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  • Writer's pictureTerry Richardson

A Brief History of Maiden's Tower in Istanbul

What is Maiden's Tower?

Maiden's Tower is a small tower strategically located on an islet in the Bosphorus, originally used to control the passage of ships through the strait.


Maiden's Tower

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Maiden's Tower History

Also known as Leander’s Tower, the Maiden’s Tower – a literal translation of its Turkish name, Kız Kulesi – was first built by the Athenian commander Alcibiades in the 5th century BC. During the Peloponnesian War, fought between the two Greek superpowers of the day, Athens and Sparta, Byzantium (as Istanbul was then known) had broken away from Athenian control and allied itself with Sparta. Following a lengthy siege in 408 BC, Alcibiades subdued the city and had a wooden tower built, so as to safeguard the free passage of ships carrying essential grain and other foodstuffs from the Black Sea to Athens.


In 1110 the Byzantine Emperor Alexius Comnenus ordered the tower to be rebuilt. A chain was stretched between the islet and the mainland on the European side of the Bosphorus, and a sea wall constructed, linking the tower to the Asian shore just 200 metres away. This meant all ships must seek permission for onward passage and pay customs duty before the chain was lowered. It wasn’t until the Ottoman period that, following a substantial rebuild, it was used as a lighthouse, to help ships navigate the narrow and often treacherous waters of the strait. Destroyed then rebuilt following an earthquake in 1509 and again after a fire two hundred years later, the tower assumed its current appearance in the 19th century, when Sultan Mahmud II had it renovated and a Baroque-style roof was added.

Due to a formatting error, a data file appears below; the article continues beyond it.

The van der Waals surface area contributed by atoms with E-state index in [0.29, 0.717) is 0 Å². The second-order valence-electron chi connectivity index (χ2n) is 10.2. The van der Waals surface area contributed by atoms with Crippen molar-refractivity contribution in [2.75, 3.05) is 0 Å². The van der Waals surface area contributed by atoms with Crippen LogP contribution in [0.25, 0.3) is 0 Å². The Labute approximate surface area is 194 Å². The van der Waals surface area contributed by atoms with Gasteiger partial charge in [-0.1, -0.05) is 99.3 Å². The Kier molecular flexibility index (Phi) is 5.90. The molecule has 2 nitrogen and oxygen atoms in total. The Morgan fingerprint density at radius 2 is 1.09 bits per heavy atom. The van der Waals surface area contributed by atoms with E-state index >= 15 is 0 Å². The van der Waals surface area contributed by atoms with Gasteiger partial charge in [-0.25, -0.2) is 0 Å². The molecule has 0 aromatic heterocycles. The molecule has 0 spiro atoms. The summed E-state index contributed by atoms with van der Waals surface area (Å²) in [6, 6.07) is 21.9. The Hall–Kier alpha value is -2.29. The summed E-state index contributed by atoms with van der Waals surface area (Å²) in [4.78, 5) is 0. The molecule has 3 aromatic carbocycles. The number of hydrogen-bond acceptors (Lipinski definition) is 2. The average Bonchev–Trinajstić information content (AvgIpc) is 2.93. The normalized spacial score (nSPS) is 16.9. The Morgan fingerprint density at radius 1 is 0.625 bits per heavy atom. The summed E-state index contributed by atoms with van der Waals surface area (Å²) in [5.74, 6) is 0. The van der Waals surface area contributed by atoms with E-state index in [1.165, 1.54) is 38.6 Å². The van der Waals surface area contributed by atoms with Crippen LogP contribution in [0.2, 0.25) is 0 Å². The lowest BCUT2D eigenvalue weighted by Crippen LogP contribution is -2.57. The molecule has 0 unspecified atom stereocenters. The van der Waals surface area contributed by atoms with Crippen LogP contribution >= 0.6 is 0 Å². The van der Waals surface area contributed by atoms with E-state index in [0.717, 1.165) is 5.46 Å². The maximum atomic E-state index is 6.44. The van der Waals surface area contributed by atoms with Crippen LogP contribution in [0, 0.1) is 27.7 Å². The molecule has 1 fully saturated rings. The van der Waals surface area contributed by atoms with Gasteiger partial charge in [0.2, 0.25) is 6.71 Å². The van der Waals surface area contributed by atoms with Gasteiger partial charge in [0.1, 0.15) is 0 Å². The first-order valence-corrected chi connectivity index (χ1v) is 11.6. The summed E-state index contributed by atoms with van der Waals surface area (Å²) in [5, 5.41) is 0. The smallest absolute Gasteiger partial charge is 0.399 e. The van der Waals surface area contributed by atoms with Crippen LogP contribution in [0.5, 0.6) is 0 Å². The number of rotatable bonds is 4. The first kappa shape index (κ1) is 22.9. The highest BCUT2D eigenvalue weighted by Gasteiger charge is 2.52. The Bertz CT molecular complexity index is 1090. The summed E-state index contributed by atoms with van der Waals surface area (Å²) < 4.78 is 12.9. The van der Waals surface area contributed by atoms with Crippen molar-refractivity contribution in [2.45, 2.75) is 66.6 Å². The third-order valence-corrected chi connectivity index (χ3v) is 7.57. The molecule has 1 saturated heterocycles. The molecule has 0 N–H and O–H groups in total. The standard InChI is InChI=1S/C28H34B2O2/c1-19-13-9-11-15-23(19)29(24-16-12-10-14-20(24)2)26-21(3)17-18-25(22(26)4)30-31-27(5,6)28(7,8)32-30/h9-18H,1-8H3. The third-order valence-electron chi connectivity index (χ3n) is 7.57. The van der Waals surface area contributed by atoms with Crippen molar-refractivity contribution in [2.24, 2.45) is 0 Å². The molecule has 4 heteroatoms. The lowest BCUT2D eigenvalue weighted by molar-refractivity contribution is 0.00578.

Easily visible from many parts of the city yet impossible for the average person to reach in times gone by, the island tower inevitably features in many stories, mostly apocryphal. In one it is the home of Hero, priestess of Aphrodite, the goddess of love. Legend has it that every night she would light a lamp in the tower as a signal for her lover Leander to swim across from the mainland and join her. One fateful night a storm extinguished the light and poor Leander drowned beneath the treacherous waves, leaving Hero so distraught she leapt to her death from the tower. The fact that in Greek mythology the scene of the tale was another strait entirely, the Hellespont (or Dardanelles), many miles away across the Sea of Marmara, has not been allowed to get in the way of a good story!


In another tale, it was predicted by a fortune teller that an Ottoman princess would die of a snake bite on her 18th birthday. In order to escape this fate, she was sent to live on the islet by her doting father, to keep her out of harm’s way. Unfortunately for the girl, on a birthday visit to her, the sultan brought her a basket of fruit in which a snake had secreted itself. Inevitably, the doomed princess was bitten and died as prophesied.


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